The immigration history of Australia began with the initial human migration to the continent around 50,000 years ago when the ancestors of Australian Aborigines arrived on the continent from the islands of Maritime Southeast Asia and New Guiana. From the early 17th century onwards, the continent experienced the first coastal landings and exploration by European explorers. Permanent European settlement began in 1788 with the establishment of the British Crown colony of New South Wales. From the first contact with the migrants from Britain there was tension. Cultural differences led to exclusion and rejection.
Then in 1901 the white Australia policy was introduced to prevent people of African, Asian or even Pacific descent from coming to Australia. However, after World War 2, Australia realized they needed to populate the country so increase security and develop as a nation so they embarked on an ambitious European Immigration program. The first poem that we will be analyzing Is The Unhappy Race by Codger Announced. Australian born poet, political activist, artist and educator. White fellow, you are the unhappy race. You alone have left nature and made civilized laws.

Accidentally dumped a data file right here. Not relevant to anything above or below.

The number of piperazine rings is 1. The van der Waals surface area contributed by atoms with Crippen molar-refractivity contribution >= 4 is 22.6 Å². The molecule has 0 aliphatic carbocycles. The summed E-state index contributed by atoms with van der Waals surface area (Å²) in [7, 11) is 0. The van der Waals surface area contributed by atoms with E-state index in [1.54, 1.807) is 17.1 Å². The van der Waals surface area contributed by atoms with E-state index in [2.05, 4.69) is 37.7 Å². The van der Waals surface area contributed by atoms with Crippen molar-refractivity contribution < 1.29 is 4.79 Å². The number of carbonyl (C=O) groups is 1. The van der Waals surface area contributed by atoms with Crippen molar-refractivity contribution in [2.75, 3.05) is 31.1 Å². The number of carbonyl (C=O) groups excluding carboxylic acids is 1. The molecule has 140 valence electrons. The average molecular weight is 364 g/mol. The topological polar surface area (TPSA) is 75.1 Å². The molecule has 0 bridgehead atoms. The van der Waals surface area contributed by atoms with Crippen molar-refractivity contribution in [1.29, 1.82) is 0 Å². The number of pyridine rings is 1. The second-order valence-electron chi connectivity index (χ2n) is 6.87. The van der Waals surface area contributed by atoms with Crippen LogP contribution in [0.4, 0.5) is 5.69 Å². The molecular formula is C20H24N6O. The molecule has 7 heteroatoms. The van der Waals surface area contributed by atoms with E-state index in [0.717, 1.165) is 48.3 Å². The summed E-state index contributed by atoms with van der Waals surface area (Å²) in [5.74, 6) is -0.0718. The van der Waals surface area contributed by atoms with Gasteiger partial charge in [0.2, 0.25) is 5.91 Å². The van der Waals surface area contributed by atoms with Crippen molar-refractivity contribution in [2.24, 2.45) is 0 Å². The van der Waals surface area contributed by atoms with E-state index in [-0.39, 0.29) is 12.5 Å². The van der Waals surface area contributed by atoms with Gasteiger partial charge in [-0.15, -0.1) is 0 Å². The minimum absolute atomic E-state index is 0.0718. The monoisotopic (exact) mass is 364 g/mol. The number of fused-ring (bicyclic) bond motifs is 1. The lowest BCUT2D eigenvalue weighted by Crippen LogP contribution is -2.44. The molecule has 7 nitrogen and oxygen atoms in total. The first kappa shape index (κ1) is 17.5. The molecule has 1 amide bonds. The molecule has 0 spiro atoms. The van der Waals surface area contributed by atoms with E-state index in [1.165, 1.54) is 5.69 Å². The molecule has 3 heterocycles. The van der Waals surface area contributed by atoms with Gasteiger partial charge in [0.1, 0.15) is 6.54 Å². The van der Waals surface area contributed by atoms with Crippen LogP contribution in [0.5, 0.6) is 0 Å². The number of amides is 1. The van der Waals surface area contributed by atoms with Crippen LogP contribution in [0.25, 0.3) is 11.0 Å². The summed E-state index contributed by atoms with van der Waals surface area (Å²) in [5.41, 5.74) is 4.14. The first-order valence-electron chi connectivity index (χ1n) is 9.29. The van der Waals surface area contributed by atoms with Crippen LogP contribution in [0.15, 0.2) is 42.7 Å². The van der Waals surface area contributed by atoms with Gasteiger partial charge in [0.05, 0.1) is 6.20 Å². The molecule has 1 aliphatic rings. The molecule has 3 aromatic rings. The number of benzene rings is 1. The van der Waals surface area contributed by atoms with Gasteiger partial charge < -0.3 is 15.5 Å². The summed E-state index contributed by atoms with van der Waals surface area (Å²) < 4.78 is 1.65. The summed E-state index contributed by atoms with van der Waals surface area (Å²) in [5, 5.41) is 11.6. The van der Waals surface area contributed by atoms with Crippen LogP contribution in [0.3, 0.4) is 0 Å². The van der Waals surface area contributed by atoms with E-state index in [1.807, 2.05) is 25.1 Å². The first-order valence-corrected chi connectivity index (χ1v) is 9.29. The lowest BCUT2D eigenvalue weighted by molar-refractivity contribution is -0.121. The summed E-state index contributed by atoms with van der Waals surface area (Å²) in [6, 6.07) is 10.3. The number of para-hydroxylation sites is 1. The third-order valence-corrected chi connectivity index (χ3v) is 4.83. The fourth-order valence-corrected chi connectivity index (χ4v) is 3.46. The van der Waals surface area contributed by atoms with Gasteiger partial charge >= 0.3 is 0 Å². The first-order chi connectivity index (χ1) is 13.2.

You have enslaved yourselves as you enslaved the horse and other wild things. Why, white man? Your police lock up your tribe in houses with bars, We see poor women scrubbing floors of richer women. Why, white man, why? You laugh at "poor Blackwell', you say we must be like you. You say we must leave the old freedom and leisure, We must be civilized and work for you. Why, white fellow? Leave us alone, we don't want your collars and ties, We don't need your routines and compulsions. We want the old freedom and Joy that all things have but you, Poor white man of the unhappy race.
This small and simple but extremely poem describes This simple but extremely powerful poem in free verse describes Chaos's feelings towards those who do not accept him as "Australian". He gives a new twist to the word "terrorists". In his poem he sees the Anglo-Celtic Australians as people who strike "terror" in his heart. "They are everywhere". He feels paranoid because at any time "they' can attack and wound him by saying something which reveals that "they' do not perceive him as a "real" Australian though he was born here and has lived here all his life.